Simple Poles

Nov 2009
How can I prove that

\(\displaystyle \frac{1}{1-2^{1-s}}\)

has a simple pole at s=1.

Any help is much appreciated.
Nov 2009
I still dont understand it.

Is there no simple method to approach it,

mr fantastic

MHF Hall of Fame
Dec 2007
I still dont understand it.

Is there no simple method to approach it,
Go to your classnotes. In them you will find a theorem that says that the singularity \(\displaystyle z = z_0\) is a simple pole of f(z) if \(\displaystyle \lim_{z \to z_0} ((z - z_0) f(z))\) exists and is finite. This is the simple approach I have suggested that you use.
  • Like
Reactions: signature
May 2010

You could show the pole has order 1 directly:

Pole (complex analysis) - Wikipedia, the free encyclopedia

Perhaps another possible method is as follows, though I could be wrong:

I have just posted up a question regarding the domain of the Riemann zeta function and am aware that we can show it has a singularity at s = 1 by rewriting it as the product of an infinite sum by the term you have posted up. The analytic continuation of the Riemann zeta function, valid in Re(z) > 0 gives it as 1 + 1/(s-1) + {some integral well defined integral} and hence we see straight away that is has a simple pole at s = 1.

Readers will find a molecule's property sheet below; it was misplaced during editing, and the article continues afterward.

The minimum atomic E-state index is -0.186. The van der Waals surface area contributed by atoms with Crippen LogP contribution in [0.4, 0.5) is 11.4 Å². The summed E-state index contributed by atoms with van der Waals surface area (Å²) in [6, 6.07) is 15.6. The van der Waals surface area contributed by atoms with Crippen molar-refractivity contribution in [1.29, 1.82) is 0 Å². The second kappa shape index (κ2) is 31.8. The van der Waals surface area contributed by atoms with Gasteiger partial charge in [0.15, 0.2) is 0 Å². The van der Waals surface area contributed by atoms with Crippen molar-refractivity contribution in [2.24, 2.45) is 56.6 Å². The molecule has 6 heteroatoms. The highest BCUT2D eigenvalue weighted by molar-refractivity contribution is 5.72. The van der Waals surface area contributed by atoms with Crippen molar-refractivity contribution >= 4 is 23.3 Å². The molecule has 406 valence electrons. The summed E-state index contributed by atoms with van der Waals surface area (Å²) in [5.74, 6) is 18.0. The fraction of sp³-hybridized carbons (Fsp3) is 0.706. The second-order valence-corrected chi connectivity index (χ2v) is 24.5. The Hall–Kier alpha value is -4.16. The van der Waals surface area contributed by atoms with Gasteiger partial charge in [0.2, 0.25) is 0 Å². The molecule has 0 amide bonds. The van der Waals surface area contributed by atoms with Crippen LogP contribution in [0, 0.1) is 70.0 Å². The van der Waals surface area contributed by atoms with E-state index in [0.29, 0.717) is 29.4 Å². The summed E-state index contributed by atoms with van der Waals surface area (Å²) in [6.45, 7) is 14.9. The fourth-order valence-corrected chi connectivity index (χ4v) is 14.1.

• Like
Reactions: signature


MHF Hall of Honor
Mar 2009
near Piacenza (Italy)
Lets start considering that is...

\(\displaystyle 2^{1-s}= e^{(1-s) \ln 2} = \sum_{n=0}^{\infty} \frac{(-1)^{n} \ln^{n} 2}{n!} (s-1)^{n} \) (1)

From (1) we derive...

\(\displaystyle 1-2^{1-s} = \sum_{n=1}^{\infty} \frac{(-1)^{n-1} \ln^{n} 2}{n!} (s-1)^{n}=\)

\(\displaystyle = (s-1) \sum_{n=0}^{\infty} \frac{(-1)^{n} \ln^{n+1} 2}{(n+1)!} (s-1)^{n} = (s-1)\cdot \ln 2 \cdot \varphi(s)\) (2)

... where...

\(\displaystyle \varphi(s) = 1 - \frac{\ln 2}{2} \cdot (s-1) + ... \) (3)

... is analytic in \(\displaystyle s=1\) and is \(\displaystyle \varphi(1)=1\). Consequence of that is that \(\displaystyle \frac{1}{\varphi(s)}\) is also analytic and is...

\(\displaystyle \frac{1}{\varphi(s)} = 1 + \frac{\ln 2}{2} \cdot (s-1) + ... \) (4)

... and finaly that is...

\(\displaystyle \frac{1}{1-2^{1-s}}= \frac{1}{\ln 2 \cdot (s-1)\cdot \varphi(s)} = \frac{1}{\ln 2 \cdot (s-1)} \{ 1 + \frac{\ln 2}{2} \cdot (s-1) + ...\} \) (5)

If we observe the (5) it is easy tom conclude that \(\displaystyle \frac{1}{1-2^{1-s}}\) has a single pole is \(\displaystyle s=1\) and here the residue is \(\displaystyle \frac{1}{\ln 2}\)...

Kind regards

\(\displaystyle \chi\) \(\displaystyle \sigma\)
  • Like
Reactions: signature